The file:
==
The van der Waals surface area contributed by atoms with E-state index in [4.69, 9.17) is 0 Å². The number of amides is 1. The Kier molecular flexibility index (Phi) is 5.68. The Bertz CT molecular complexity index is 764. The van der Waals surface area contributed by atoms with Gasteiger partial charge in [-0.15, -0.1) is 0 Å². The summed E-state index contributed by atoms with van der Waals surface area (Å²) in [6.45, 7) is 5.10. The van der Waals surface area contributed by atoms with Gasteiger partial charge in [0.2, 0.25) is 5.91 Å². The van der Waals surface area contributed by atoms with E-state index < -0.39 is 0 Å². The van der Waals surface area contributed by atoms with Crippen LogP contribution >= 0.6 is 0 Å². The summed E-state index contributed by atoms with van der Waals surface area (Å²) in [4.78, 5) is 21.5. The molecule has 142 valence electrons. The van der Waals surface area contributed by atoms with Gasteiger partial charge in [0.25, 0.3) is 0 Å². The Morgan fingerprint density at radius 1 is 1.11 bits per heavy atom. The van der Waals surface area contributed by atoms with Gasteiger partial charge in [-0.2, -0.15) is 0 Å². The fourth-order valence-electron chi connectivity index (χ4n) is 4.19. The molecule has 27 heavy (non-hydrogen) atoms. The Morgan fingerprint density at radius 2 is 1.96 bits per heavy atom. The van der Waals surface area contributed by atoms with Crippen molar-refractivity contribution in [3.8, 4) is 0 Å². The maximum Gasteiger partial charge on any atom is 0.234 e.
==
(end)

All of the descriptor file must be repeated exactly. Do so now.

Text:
The van der Waals surface area contributed by atoms with E-state index in [4.69, 9.17) is 0 Å². The number of amides is 1. The Kier molecular flexibility index (Phi) is 5.68. The Bertz CT molecular complexity index is 764. The van der Waals surface area contributed by atoms with Gasteiger partial charge in [-0.15, -0.1) is 0 Å². The summed E-state index contributed by atoms with van der Waals surface area (Å²) in [6.45, 7) is 5.10. The van der Waals surface area contributed by atoms with Gasteiger partial charge in [0.2, 0.25) is 5.91 Å². The van der Waals surface area contributed by atoms with E-state index < -0.39 is 0 Å². The van der Waals surface area contributed by atoms with Crippen LogP contribution >= 0.6 is 0 Å². The summed E-state index contributed by atoms with van der Waals surface area (Å²) in [4.78, 5) is 21.5. The molecule has 142 valence electrons. The van der Waals surface area contributed by atoms with Gasteiger partial charge in [0.25, 0.3) is 0 Å². The Morgan fingerprint density at radius 1 is 1.11 bits per heavy atom. The van der Waals surface area contributed by atoms with Gasteiger partial charge in [-0.2, -0.15) is 0 Å². The fourth-order valence-electron chi connectivity index (χ4n) is 4.19. The molecule has 27 heavy (non-hydrogen) atoms. The Morgan fingerprint density at radius 2 is 1.96 bits per heavy atom. The van der Waals surface area contributed by atoms with Crippen molar-refractivity contribution in [3.8, 4) is 0 Å². The maximum Gasteiger partial charge on any atom is 0.234 e.